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From one kid's courage comes comfort for others

Family honors daughter's vibrant life by helping pediatric patients and their families in need

Kathy Langlois has one important message to every family that has a child with a serious illness: You are not alone.

For the last 14 years, Kathy and her husband Dan, along with their son Michael, have been backing up that message by raising money in memory of their daughter Kaitlyn, who died in May 2005 after a nearly four-year battle with cancer.

In her short life—she was only 16 when she died—Kaitlyn had impressed and inspired hundreds of people with her courage and determination. So much so, many of those people organized a memorial soccer tournament (Kaitlyn was a star soccer player) to raise money to help Kaitlyn’s family meet some of the bills that had piled up during the last few weeks of her illness.

Kathy and Dan deeply appreciated that unexpected generosity and support. In it, they also saw something even more valuable: an opportunity to honor Kaitlyn’s memory in a way that she would have appreciated.

So, they decided to raise money in her name to “pay it forward.” In 2006, they established the Kaitlyn Langlois Memorial Foundation to help other families dealing with the same challenges. To date, they have raised nearly $430,000 and have supported hundreds of families at UMass Memorial Medical Center and other area hospitals, and within their community.

Kaitlyn Langlois - Kaitlyn3.jpg
The Langlois family

Kaitlyn was 12 years old when she was first diagnosed with a malignant tumor on her shoulder and upper arm. “We were watching her play soccer when we noticed her shoulder was swollen, and she was having trouble with her running posture,” Kathy said, “That night, we went to the emergency room at UMass Memorial. That’s when we learned about the tumor.”

Kaitlyn faced such a struggle with her characteristic courage. “For the entire first year after diagnosis, she underwent chemotherapy and a number of surgeries,” Kathy said. “The surgeries left her with little control of her arm, yet her first concern was: ‘Will I still be able to play soccer?’ It turned out that strapping that arm to her torso allowed her to compete as fiercely as ever.”

During the next three years, Kaitlyn went through the usual teenage stuff: entering high school, making new friends, including a serious boyfriend, dealing with classes, homework and tests. She thrived, even though she was riding the emotional rollercoaster of four remissions and four relapses.

Through it all, Kaitlyn looked to the future, giving thought to a nursing career. Helen Mullen, a pediatric oncology nurse at UMass Memorial Medical Center’s outpatient clinic, worked closely with Kaitlyn and remembers a wonderful, strong and caring young lady.

“She seemed so much more mature than her years,” said Mullen. “She had a front-row seat watching so many of us working with patients and families. We were all deeply touched when she told us that she wanted to become a nurse, too.”

Marilyn Tompkins is another nurse who was touched by Kaitlyn’s personality. Assigned to the in-patient floor, Tompkins met the entire Langlois family when Kaitlyn was first admitted.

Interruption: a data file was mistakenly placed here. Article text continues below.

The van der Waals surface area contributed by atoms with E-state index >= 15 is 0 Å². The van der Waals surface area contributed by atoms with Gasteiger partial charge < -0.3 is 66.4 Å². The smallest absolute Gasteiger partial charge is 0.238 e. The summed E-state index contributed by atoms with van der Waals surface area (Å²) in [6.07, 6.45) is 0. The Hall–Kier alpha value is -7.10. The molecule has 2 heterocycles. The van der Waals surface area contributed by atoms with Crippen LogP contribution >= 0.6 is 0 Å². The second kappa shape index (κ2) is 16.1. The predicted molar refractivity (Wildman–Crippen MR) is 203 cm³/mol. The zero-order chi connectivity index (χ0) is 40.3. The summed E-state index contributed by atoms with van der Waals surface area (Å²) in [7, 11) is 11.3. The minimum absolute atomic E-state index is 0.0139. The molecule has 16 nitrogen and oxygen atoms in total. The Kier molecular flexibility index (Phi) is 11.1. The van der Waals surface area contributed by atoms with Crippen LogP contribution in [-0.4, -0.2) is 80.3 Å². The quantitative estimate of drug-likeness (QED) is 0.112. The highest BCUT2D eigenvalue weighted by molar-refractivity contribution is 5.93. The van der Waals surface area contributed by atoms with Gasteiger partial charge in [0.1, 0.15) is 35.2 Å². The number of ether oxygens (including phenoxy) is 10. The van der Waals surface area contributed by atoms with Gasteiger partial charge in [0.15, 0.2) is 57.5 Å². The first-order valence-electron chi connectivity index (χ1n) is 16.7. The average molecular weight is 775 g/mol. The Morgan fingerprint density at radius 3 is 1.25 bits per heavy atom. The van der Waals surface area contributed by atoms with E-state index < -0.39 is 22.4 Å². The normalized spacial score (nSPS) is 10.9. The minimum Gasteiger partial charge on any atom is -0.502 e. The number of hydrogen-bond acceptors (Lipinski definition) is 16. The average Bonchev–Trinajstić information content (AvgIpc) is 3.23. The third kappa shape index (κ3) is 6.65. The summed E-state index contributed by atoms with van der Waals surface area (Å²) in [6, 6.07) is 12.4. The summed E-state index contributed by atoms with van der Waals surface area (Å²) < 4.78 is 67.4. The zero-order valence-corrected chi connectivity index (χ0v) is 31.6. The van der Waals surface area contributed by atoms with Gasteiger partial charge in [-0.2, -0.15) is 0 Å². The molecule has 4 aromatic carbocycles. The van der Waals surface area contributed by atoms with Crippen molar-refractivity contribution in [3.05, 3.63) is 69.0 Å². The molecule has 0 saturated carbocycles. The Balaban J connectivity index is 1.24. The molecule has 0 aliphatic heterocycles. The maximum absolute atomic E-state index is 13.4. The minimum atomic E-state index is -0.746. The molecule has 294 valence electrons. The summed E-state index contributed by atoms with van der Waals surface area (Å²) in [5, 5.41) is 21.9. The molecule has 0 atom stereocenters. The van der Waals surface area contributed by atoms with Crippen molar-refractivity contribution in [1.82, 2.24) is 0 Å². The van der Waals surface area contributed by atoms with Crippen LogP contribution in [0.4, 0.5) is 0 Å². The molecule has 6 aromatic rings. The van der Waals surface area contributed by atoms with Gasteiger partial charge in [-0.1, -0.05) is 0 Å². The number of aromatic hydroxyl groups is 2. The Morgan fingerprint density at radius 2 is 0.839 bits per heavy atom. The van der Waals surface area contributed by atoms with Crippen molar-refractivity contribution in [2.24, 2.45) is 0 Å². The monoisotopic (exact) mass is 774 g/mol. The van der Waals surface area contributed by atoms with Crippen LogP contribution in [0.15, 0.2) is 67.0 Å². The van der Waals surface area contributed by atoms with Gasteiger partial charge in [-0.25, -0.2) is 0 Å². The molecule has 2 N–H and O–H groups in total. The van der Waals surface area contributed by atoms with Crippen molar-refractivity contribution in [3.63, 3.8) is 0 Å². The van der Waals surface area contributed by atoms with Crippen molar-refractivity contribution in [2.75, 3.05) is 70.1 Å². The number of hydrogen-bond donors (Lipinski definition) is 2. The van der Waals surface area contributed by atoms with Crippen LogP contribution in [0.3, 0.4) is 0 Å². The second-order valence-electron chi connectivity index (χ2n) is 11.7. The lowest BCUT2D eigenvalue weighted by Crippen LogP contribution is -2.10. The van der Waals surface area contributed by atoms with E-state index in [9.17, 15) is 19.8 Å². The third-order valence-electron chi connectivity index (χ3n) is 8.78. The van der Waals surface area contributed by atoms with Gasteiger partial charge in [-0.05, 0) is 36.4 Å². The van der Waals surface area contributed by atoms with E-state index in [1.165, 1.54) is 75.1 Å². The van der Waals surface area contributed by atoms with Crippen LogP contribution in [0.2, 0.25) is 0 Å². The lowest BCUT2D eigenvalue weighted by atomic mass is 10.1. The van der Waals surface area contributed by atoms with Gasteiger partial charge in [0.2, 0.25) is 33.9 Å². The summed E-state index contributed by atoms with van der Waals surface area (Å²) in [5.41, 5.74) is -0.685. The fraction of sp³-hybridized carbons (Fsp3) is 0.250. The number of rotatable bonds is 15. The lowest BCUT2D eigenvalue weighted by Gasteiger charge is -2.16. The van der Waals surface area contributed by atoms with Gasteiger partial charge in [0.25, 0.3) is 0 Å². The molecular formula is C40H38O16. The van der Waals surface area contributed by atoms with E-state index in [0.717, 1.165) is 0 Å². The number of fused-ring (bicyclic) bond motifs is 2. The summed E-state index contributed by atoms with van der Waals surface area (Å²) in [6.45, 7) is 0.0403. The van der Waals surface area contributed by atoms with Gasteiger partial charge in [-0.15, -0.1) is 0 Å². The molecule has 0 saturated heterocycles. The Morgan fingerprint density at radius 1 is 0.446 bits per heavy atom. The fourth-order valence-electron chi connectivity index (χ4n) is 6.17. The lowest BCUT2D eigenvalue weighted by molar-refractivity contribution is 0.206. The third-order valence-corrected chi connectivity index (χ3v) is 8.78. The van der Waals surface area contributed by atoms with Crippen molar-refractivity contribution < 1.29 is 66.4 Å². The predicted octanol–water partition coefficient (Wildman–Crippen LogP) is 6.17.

“I will always hold her in a special place in my heart, because she was my very first oncology patient,” Tompkins said. “I was terrified of not knowing what to say or do, but they – the whole family – helped me to learn right along with them.”

Tompkins wasn’t the only one at UMass Memorial who was inspired and encouraged by this family.

“They made it a point to meet other families on the floor,” she said. “You always knew when Kaitlyn was an in-patient because the laughter and antics from her room brought happiness to the entire floor. The door to that room was always open and everyone was welcome.”

In 2005, the Langlois family decided to support families like theirs. They turned to Mullen and Tompkins for advice on how to go about it. It was clear they would need referrals of families who needed help, but they soon learned that patient confidentiality regulations prevented them from knowing even the names of those families. As a result, giving “advice” became an ongoing role—now 14 years and counting—for both nurses.

“We really rely on their judgment,” Kathy said. “We usually make our grants between Thanksgiving and Christmas—Kaitlyn loved Christmas and she would have enjoyed being a Secret Santa—but we talk with Helen and Marilyn all year. That way, if either of them tells us about a family that needs some support right away, we will step up to the plate.”

Kathy explained that support for families usually comes in the form of gift cards in amounts between $300 and $600.

In the early years of this family foundation, an annual memorial soccer tournament called “Kicks for Kaitlyn” raised money for most of the grants. In 2014, the main fundraiser became an annual dinner dance called “Kick Up Your Heels for Kaitlyn’s Kids,” which helps the Langloises engage and involve more people.

“That’s important too, because the more people who get involved, the more families we can help,” she said.

Looking ahead, Kaitlyn’s beloved brother Michael has already begun to take on some of the work that his parents have been doing.

“He’s always telling me to delegate!” said Kathy. “He keeps things fresh and has ideas for other ways to raise funds. When he turned 18, we made him one of the foundation’s directors and have since made him vice president.”

Michael was only 13 years old when Kaitlyn died. “She wasn’t just his big sister,” Kathy said. “She was his best friend, always there to play with him, always ready to stick up for him. He saw her as a strong-willed person, someone who perseveres. He knows that she dreamed of being able to help others in need. Michael has made it his mission to keep that dream alive.”

Visit the Kaitlyn Langlois Memorial Foundation online for more information.